A client recently asked if the lifetime allowance means there comes a point when it doesn't pay to make further contributions to a pension. For some investors the answer is yes, but it does depend on your circumstances.
HM Revenue & Customs offers significant tax benefits to incentivise pension savings. However, this generosity isn't limitless. There's a cap, known as the lifetime allowance on the total you can hold in pensions (in addition to the rules on how much you can contribute each year).
The lifetime allowance is currently £1.5 million – but it will reduce to £1.25 million from 2014/15. Your pension is measured against this limit when you take benefits or reach age 75, whichever is sooner, and any excess could be subject to a 55% tax charge.
Regular contributions and investment growth over decades could mean you're more likely than you might think to fall foul of this upper limit. For example, a pension worth £750,000 today would exceed the £1.25m lifetime allowance in just ten years, with 5.5% annual growth after charges.
How much could your pension be worth at retirement? Our free pension calculator helps you find out »
(ensure you view your results in 'money terms' rather than 'today's terms')
What are your options?
1. Stop paying into the pension and "protect"
Stopping pension contributions could work well for investors very close to the new £1.25 million limit or those who think investment growth will get them there based on the current value of their pensions, although remember investments will fall as well as rise in value.
The government is planning to introduce the option to apply for a special treatment – pension protection – that allows some investors to be treated as though they have a higher lifetime allowance. HMRC is expected to publish the relevant form in the summer of 2013. If you want to keep up to date with the latest rules when they're announced, please register your interest and we'll contact you as soon as details become available.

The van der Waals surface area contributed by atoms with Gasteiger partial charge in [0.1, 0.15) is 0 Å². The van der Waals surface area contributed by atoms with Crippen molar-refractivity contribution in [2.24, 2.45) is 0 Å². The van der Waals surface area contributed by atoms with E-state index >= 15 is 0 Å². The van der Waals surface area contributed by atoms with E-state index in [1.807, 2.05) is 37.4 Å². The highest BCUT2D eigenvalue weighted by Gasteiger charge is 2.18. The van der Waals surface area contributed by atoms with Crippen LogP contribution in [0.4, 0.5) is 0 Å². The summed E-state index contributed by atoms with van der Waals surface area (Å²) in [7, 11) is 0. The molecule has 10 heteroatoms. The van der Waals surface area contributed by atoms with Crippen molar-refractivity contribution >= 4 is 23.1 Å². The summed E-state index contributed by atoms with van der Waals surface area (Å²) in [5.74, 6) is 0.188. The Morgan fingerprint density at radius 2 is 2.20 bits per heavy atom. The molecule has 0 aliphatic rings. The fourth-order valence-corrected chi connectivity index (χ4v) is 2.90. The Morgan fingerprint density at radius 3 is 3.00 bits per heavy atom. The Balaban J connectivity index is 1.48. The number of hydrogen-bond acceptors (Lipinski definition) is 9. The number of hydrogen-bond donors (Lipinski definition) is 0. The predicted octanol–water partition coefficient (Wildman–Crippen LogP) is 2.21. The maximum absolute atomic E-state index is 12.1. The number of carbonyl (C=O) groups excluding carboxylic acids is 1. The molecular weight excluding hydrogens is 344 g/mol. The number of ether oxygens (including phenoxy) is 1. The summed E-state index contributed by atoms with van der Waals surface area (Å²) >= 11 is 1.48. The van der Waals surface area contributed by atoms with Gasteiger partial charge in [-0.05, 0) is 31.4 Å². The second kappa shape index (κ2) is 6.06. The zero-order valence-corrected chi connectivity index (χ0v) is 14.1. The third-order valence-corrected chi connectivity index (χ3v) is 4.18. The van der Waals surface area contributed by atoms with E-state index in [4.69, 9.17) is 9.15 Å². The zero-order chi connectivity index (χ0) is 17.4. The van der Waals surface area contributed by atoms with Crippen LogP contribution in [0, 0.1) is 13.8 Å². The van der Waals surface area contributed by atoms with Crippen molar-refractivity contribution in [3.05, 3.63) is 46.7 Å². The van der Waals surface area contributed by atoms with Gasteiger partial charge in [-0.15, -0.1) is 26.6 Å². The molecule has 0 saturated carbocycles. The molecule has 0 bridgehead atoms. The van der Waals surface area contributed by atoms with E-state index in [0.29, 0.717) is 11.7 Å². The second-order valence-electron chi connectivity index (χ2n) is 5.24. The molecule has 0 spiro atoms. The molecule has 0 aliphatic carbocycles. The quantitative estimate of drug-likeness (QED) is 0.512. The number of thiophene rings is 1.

2. Keep contributing, review carefully
The alternative is to continue contributing and monitor the value of your pension carefully, aiming to keep it below the lifetime allowance. The potential for a 55% tax charge means investors would receive less than half of any investment gains above the lifetime allowance. Investors in this position should therefore consider switching to less risky investments with lower potential growth to balance this limit on their investment return.
3. Keep contributing and pay a tax charge
The tax charge only applies to the excess over the lifetime allowance. Investors could decide to continue contributing beyond this limit, if the benefits outweigh the tax charge. For instance, if an investor is a member of a final salary pension scheme or a scheme where employer contributions are considerable, the additional tax could be a price worth paying.
Please remember, the amount of tax relief will depend on your own circumstances and tax rules can change over time.
How can we help?
If you think the lifetime allowance could affect you, download our lifetime allowance factsheet to find out more.
Use our pension calculator to get an idea of the potential value of your pension at retirement. You can then see whether the 'money terms' value is over or under the new lifetime allowance, £1.25 million. You can also use the calculator to adjust the contribution rates and the assumed growth rate to help with your planning.
If you're still unsure you could take advice from our expert independent financial advisers.
The value of investments can go down in value as well as up, so you could get back less than you invest. It is therefore important that you understand the risks and commitments. This website is not personal advice based on your circumstances. So you can make informed decisions for yourself we aim to provide you with the best information, best service and best prices. If you are unsure about the suitability of an investment please contact us for advice.